Makers of a film on abortionist and convicted murderer Kermit Gosnell say the crowdfunding platform Kickstarter singled out their project for special objections. They have ankled the massively popular platform in favor of another crowdfunding site.
Ann and Phelim Media have raised nearly $200,000 in five days on crowdfunding site Indiegogo for a planned movie about Gosnell, a Philadelphia abortionist who was convicted in 2013 on a host of charges including multiple illegal late-term abortions, hundreds of violations of Pennsylvania’s informed-consent law, and three counts of murder. The movie will chronicle the man described by ABC’s Terry Moran as “the most successful serial killer in the history of the world,” using stories lifted directly from trial documents. It will also describe the scant attention the establishment media gave to Gosnell’s killing spree until very late in the trial.
The filmmakers were going to use Kickstarter until they received an e-mail saying their project might upset “community guidelines.”
Kickstarter had previously helped producers Ann McElhinney and Phelim McAleer raise over $200,000 for their documentary FrackNation. But the filmmakers say the crowdfunding company slow-walked their project once it learned about the topic. McAleer and McElhinney say Kickstarter did not respond to multiple e-mails for several days and finally responded with a request that the project video be amended before it could go live.
“We ask that the phrase ‘1000s of babies stabbed to death’ and similar language be modified or removed from the project,” a Kickstarter representative identified as George said in a March 27 e-mail to Ann and Phelim Media. “We understand your convictions and the horror of this person’s crimes, however we are a broad website used by millions of people. Our Community Guidelines outline that we encourage and enforce a culture of respect and consideration, and we ask that that language specifically be modified for those reasons.“
“Unbelievably, Kickstarter tried to censor us,” McAleer tells National Review Online. “They said we could only put the project on the site if we agreed not to upset the sensitivities of their community.”
Kickstarter told McAleer phrases such as “thousands of babies stabbed to death” and “thousands of babies murdered” needed to go “to comply with the spirit of our Community Guidelines.”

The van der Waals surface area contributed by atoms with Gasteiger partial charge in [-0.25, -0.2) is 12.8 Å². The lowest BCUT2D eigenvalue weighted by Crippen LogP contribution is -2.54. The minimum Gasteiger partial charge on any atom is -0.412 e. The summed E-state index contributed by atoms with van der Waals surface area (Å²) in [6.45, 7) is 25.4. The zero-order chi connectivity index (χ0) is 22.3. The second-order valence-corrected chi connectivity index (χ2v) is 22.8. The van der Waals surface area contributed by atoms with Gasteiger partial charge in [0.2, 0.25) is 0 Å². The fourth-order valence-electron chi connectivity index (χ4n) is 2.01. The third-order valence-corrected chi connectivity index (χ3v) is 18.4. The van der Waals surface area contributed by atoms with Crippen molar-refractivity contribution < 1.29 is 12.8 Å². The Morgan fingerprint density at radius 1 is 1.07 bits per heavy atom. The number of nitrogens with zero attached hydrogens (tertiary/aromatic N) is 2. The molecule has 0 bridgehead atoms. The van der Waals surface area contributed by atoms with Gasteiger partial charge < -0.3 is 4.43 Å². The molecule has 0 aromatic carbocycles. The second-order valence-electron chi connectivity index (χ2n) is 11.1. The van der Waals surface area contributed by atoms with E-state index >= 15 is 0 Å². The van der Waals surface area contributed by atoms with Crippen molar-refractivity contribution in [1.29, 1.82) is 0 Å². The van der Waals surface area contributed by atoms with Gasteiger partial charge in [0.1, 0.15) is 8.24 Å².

In a recent interview with Charlie Rose, Kickstarter CEO Yancey Strickler said, “We viewed Kickstarter as a public trust. This is a place of opportunity for anyone to make their thing happen. And it’s our job to be the stewards of it and to honor it . . . a living breathing cultural institution that’s there to represent the interests of everybody.”
McAleer says the Gosnell project was singled out for these changes. He points to the Kickstarter campaign for a film project about the Swedish-American serial killer Belle Gunness, which he says had “a picture of a dead body on the project page.”
Other controversial Kickstarter projects that McAleer says received funding include:
- 16 projects about stabbing
- 5 projects about incest
- One project with the “C” word in the project description
- 44 projects about rape
- 28 projects with the word F**k or F**king in the title
“Some of these projects were based on true stories, some were works of fiction, but all were allowed onto Kickstarter,” says McAleer.
But Kickstarter has canceled projects it deemed offensive in the past. A project about “cheat codes” that shows men how to hook up with women at bars was canceled after bloggers revolted. Kickstarter wrote an apology for allowing the project. This led Kickstarter to amend their community guidelines by banning all “seduction guides.”
“The project submission was accepted on Friday exactly how it was submitted for our review and the filmmakers are still welcome to launch the project on Kickstarter at any time,” Kickstarter representative Justin Kazmark told National Review Online. “Kickstarter is a platform open to projects from across the creative spectrum that represent an incredibly diverse array of topics and viewpoints. All projects are subject to the same set of community guidelines.”
— Joshua Encinias is an Agostinelli Fellow at National Review.
Update: This story has been updated to include a response from Kickstarter.